Leaked Document Shows Spain Is Fully On Board With The EU Commission’s Plan To Criminalize Encryption

from the if-it-ain’t-broke,-let’s-break-it dept

For a few years now, the EU Commission has been pushing legislation that would undermine, if not actually criminalize, end-to-end encryption. It’s “for the children,” as they say. To prevent the distribution of CSAM (child sexual abuse material), the EU wants to mandate client-side scanning by tech companies — a move that would necessitate the removal of one end of the end-to-end encryption these companies offer to their users.

The proposal has received push back, mainly from security experts who have repeatedly pointed out how this would make everyone’s communications less secure, not just the criminals the EU wants to target. It has also received push back from the companies offering encrypted communications, all of which have informed the EU they will take their business elsewhere, rather than break their encryption.

The most significant push back (at least as far as the EU’s governing body is concerned) has come from one EU member: Germany. Germany’s government flat out told the EU government that it would not be enforcing this law mandating broken encryption, if and when it goes into force.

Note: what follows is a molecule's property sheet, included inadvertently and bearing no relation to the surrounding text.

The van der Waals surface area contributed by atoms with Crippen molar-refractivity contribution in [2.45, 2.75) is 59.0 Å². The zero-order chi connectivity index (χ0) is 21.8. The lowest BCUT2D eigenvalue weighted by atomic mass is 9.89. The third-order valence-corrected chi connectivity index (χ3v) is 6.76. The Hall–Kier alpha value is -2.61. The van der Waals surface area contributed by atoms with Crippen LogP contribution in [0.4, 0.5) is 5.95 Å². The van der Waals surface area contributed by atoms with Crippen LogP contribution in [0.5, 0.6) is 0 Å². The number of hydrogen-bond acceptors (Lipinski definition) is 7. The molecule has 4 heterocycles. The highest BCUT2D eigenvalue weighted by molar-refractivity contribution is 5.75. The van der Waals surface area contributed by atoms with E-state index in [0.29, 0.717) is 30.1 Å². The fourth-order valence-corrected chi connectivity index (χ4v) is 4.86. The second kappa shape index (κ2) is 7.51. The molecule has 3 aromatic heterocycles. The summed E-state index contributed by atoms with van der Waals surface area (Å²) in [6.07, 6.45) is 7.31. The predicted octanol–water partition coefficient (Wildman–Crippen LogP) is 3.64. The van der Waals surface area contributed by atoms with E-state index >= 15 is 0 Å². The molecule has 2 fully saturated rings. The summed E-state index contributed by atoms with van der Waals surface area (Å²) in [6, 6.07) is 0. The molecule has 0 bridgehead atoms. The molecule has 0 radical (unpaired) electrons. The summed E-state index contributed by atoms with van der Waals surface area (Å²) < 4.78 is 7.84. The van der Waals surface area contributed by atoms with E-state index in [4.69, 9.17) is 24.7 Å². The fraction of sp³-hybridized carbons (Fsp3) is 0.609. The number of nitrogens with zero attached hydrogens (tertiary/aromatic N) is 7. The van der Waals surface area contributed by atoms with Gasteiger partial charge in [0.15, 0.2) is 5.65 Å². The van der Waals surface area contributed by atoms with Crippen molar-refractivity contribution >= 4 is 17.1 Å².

But that’s just Germany. Most EU nations seem fine with breaking encryption for everyone, just to target a very small percentage of the population. A document [PDF] leaked to Wired shows widespread support for the proposed mandate, with one country in particular suggesting the encryption-criminalizing proposal doesn’t go far enough.

Of the 20 EU countries represented in the document leaked to WIRED, the majority said they are in favor of some form of scanning of encrypted messages, with Spain’s position emerging as the most extreme. “Ideally, in our view, it would be desirable to legislatively prevent EU-based service providers from implementing end-to-end encryption,” Spanish representatives said in the document.


“It is shocking to me to see Spain state outright that there should be legislation prohibiting EU-based service providers from implementing end-to-end encryption,” says Riana Pfefferkorn, a research scholar at Stanford University’s Internet Observatory in California who reviewed the document at WIRED’s request. “This document has many of the hallmarks of the eternal debate over encryption.”

The document dates back to April of this year. The 20 countries offering at least partial support for undermining encryption were unwilling to explain to Wired why they felt this way. Only one country supplied a comment, and that comment — along with its comments in the leaked document — suggest it, too, at some point may be providing significant push back of its own.

WIRED asked all 20 member states whose views are included in the document for comment. None denied its veracity, and Estonia confirmed that its position was compiled by experts working within related fields and at various ministries.